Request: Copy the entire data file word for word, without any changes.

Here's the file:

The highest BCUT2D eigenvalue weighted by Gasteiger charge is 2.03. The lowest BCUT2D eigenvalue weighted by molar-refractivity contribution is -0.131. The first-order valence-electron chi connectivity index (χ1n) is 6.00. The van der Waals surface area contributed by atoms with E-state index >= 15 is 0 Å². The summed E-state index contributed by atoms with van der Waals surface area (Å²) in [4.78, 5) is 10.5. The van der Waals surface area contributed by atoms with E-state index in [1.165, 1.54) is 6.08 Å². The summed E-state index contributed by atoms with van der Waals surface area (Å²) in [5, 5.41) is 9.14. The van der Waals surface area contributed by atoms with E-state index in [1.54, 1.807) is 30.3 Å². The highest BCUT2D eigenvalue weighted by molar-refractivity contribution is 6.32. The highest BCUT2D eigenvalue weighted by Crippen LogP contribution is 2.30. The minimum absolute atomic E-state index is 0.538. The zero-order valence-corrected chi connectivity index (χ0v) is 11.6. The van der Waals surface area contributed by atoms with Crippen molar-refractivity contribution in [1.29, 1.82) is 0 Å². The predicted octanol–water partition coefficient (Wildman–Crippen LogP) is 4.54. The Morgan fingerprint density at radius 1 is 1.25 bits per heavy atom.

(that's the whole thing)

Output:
The highest BCUT2D eigenvalue weighted by Gasteiger charge is 2.03. The lowest BCUT2D eigenvalue weighted by molar-refractivity contribution is -0.131. The first-order valence-electron chi connectivity index (χ1n) is 6.00. The van der Waals surface area contributed by atoms with E-state index >= 15 is 0 Å². The summed E-state index contributed by atoms with van der Waals surface area (Å²) in [4.78, 5) is 10.5. The van der Waals surface area contributed by atoms with E-state index in [1.165, 1.54) is 6.08 Å². The summed E-state index contributed by atoms with van der Waals surface area (Å²) in [5, 5.41) is 9.14. The van der Waals surface area contributed by atoms with E-state index in [1.54, 1.807) is 30.3 Å². The highest BCUT2D eigenvalue weighted by molar-refractivity contribution is 6.32. The highest BCUT2D eigenvalue weighted by Crippen LogP contribution is 2.30. The minimum absolute atomic E-state index is 0.538. The zero-order valence-corrected chi connectivity index (χ0v) is 11.6. The van der Waals surface area contributed by atoms with Crippen molar-refractivity contribution in [1.29, 1.82) is 0 Å². The predicted octanol–water partition coefficient (Wildman–Crippen LogP) is 4.54. The Morgan fingerprint density at radius 1 is 1.25 bits per heavy atom.